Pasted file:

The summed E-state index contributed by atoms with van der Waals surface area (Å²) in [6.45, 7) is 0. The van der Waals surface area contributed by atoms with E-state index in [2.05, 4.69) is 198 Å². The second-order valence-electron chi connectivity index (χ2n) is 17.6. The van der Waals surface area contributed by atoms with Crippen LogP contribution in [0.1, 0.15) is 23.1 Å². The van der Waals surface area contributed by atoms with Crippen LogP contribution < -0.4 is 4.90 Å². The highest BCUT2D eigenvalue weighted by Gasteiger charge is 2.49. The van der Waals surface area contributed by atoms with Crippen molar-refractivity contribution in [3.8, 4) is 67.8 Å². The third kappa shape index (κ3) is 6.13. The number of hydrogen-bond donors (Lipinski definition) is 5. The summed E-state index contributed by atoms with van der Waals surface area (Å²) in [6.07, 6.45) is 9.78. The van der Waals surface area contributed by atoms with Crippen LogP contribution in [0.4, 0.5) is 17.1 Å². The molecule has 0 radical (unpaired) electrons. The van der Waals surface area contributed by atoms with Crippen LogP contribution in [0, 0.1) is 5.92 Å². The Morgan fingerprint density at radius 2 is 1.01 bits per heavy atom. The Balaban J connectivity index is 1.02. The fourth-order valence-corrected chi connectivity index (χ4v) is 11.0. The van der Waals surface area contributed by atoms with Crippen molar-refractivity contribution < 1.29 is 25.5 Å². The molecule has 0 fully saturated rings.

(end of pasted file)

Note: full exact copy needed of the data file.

The summed E-state index contributed by atoms with van der Waals surface area (Å²) in [6.45, 7) is 0. The van der Waals surface area contributed by atoms with E-state index in [2.05, 4.69) is 198 Å². The second-order valence-electron chi connectivity index (χ2n) is 17.6. The van der Waals surface area contributed by atoms with Crippen LogP contribution in [0.1, 0.15) is 23.1 Å². The van der Waals surface area contributed by atoms with Crippen LogP contribution < -0.4 is 4.90 Å². The highest BCUT2D eigenvalue weighted by Gasteiger charge is 2.49. The van der Waals surface area contributed by atoms with Crippen molar-refractivity contribution in [3.8, 4) is 67.8 Å². The third kappa shape index (κ3) is 6.13. The number of hydrogen-bond donors (Lipinski definition) is 5. The summed E-state index contributed by atoms with van der Waals surface area (Å²) in [6.07, 6.45) is 9.78. The van der Waals surface area contributed by atoms with Crippen LogP contribution in [0.4, 0.5) is 17.1 Å². The molecule has 0 radical (unpaired) electrons. The van der Waals surface area contributed by atoms with Crippen LogP contribution in [0, 0.1) is 5.92 Å². The Morgan fingerprint density at radius 2 is 1.01 bits per heavy atom. The Balaban J connectivity index is 1.02. The fourth-order valence-corrected chi connectivity index (χ4v) is 11.0. The van der Waals surface area contributed by atoms with Crippen molar-refractivity contribution < 1.29 is 25.5 Å². The molecule has 0 fully saturated rings.